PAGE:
Saturday, August 26, 2006

No such thing

Apartment living, Manhattan style:
BEN SNYDACKER is just 21, and a freshly minted New Yorker. Tall and brash, he’s enjoying his third month in his new job, as a sales assistant for Virgin Records, and his new apartment, a minute space creatively described as a two-bedroom in a rank 19th-century tenement building on Avenue B that he shares with a college roommate (monthly rent: $2,600).
Hey, it's expensive to be hip! Even when I was looking for living space in Manhattan in the late 90's, I ran into rents like that, but the Alphabet Avenues were supposed to be where the hippies lived, and everyone knows hippies can't afford that rent, so who's moving in now?

I lived most of my New York life in Upper Manahattan, just south of the Bronx, near the Cloisters. That I was above 96th Street sparked much derision from the fashion set, but I didn't care. It was a three-bedroom with one roomate who spent only fall and spring weekends there. A long subway ride from mid-town to be sure and an expensive cab ride, but my share of the rent was only $500.

When my husband and I decided to move in together, we spent weekends pounding the pavement on the Lower East Side. Ninth Street was particularly beautiful and when we stopped a Russian landlady to inquire about vacancies, she scoffed, "Huh! No such thing."

One Sunday morning we called up an on a listing and the broker met us on a corner down by the Fulton Fish Market. The apartment was beautiful -- fourteen foot-high ceilings, four eight-foot high windows, a loft in the living room and bedroom, and real red brick walls. Directly across from the East River, it was the first building in Manhattan to have electricity and I think it used to house fisherman. We starry-eyed lovers did not notice the FDR Freeway between the river and our window, nor did we notice the stench of fish, but then it wasn't summer yet and finally, we didn't notice that the apartment was over the Paris Cafe.

On the second floor of this elevator building, our front door opened up to a long and narrow hallway which led to a full bathroom and kitchen before opening up into the living room. I was proud of that apartment, all 500-square feet of it.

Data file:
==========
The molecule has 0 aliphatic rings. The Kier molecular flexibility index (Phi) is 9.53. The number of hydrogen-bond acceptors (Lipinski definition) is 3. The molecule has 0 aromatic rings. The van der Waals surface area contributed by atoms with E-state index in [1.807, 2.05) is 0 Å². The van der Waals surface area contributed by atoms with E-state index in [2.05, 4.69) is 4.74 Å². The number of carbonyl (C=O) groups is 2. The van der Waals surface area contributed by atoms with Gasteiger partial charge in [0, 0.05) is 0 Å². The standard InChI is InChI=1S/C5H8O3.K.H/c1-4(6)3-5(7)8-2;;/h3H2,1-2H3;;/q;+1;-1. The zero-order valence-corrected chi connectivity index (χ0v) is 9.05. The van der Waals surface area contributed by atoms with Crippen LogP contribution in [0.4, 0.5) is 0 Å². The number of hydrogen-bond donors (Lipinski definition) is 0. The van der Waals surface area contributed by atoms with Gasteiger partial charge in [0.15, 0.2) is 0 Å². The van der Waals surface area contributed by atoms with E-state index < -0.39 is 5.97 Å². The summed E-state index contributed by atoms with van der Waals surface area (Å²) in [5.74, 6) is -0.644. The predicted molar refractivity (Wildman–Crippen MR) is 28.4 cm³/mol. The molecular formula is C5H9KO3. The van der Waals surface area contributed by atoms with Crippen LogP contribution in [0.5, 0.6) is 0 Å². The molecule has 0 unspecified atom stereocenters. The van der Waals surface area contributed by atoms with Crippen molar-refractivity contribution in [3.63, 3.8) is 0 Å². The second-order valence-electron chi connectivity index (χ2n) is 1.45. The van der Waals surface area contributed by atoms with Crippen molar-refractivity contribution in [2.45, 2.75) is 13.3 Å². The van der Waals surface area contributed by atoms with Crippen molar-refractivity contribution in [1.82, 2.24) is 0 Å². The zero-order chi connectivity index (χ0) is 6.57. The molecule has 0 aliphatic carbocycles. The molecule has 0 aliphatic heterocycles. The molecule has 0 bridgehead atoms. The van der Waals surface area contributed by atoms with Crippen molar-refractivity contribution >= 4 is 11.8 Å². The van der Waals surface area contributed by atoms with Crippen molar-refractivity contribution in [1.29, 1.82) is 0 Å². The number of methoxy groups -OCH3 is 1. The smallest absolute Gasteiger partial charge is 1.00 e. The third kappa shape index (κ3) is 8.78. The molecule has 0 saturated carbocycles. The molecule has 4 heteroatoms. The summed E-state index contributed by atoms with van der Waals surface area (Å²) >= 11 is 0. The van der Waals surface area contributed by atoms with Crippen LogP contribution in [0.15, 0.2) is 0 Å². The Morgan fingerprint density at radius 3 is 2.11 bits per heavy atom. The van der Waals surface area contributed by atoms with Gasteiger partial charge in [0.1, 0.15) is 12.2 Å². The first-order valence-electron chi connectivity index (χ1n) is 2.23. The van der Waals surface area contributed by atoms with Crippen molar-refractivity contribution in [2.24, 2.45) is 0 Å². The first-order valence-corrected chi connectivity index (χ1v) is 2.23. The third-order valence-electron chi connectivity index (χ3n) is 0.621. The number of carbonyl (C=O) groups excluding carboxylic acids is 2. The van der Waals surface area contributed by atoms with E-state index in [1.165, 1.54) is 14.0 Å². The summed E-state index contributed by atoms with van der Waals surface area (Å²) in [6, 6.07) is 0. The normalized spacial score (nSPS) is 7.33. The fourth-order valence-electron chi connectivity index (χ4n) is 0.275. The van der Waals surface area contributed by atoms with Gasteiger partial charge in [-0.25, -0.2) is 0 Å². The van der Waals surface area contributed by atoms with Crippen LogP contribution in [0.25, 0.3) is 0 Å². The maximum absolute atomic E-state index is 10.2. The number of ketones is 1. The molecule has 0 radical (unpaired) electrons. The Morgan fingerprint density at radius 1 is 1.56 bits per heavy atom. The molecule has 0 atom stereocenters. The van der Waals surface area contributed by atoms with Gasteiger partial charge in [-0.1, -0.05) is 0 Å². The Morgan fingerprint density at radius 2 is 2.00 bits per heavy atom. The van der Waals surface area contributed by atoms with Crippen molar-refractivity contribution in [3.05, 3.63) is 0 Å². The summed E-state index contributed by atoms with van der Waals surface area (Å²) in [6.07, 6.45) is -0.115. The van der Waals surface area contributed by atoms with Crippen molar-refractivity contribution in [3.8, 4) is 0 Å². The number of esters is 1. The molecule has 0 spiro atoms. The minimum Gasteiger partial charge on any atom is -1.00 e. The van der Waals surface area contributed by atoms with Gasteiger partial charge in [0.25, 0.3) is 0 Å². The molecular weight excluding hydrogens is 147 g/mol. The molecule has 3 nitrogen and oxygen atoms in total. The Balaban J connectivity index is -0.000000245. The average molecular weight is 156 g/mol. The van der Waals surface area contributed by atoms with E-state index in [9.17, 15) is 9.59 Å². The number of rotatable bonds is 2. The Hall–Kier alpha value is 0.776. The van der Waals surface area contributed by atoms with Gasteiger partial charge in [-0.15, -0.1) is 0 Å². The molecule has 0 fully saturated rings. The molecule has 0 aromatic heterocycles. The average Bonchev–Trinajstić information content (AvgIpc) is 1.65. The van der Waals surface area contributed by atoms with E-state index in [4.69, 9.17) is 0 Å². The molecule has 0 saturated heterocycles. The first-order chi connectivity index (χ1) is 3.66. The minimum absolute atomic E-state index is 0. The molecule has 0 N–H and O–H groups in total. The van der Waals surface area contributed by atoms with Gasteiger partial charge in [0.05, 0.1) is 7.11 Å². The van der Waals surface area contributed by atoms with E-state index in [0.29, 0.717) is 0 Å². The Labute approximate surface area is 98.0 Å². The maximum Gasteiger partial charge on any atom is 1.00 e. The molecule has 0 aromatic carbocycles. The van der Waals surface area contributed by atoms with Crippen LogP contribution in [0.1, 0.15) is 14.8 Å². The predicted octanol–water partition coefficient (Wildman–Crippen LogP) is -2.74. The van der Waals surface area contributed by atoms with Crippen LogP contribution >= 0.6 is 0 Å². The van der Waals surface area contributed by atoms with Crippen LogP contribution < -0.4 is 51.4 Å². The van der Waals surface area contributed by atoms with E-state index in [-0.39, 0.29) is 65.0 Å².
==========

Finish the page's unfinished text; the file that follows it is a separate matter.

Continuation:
But it cost me more than the current mortgage on my 2050-square foot home in a neighborhood with good schools. You can't really call the South Street Seaport a neighborhood so much as a hybrid of a touristy mall and a dirty, dank forgotten fish locker.

Still, there was a little restaurant about three blocks away under the Brooklyn Bridge called The Bridge Cafe; it was a little out of our price range, so we'd split meals at the bar -- oh, at least three times a week. Kenny was our favorite bartender and very generous with portions. Thinking about their polenta-stuff portabella mushroom makes my mouth water, but I'm sure it was taken off the menu years ago.

Before we left -- and I'm sorry if I'm repeating this story -- we commissioned a local artist to paint the restaurant for us. It was a supremely romantic gesture, I thought, and we spent a lot of money. Alas, it was stolen in the move from New York to Texas. I have, at least, my memories, though.

3 Comments:

Blogger Mike in S.A. said...

Alas, it was stolen in the move from New York to Texas.

Were you all using Allied? Thanks to them, I had my 32-inch RCA stolen when I moved back to Texas from Montana in 1998.

1:03 AM  
Blogger Nancy said...

All-American Movers. They also took two computers, our stereo equipment, a sewing machine -- basically anything we had that had to be plugged in. I'm still mad.

I put my grandmother's silver in the mail, and it arrived safely.

7:54 AM  
Anonymous mover guy said...

I can't figure out what I like better these days: the 32 inch RCA or the painting of the restaurant. Thanks!!

5:15 PM  

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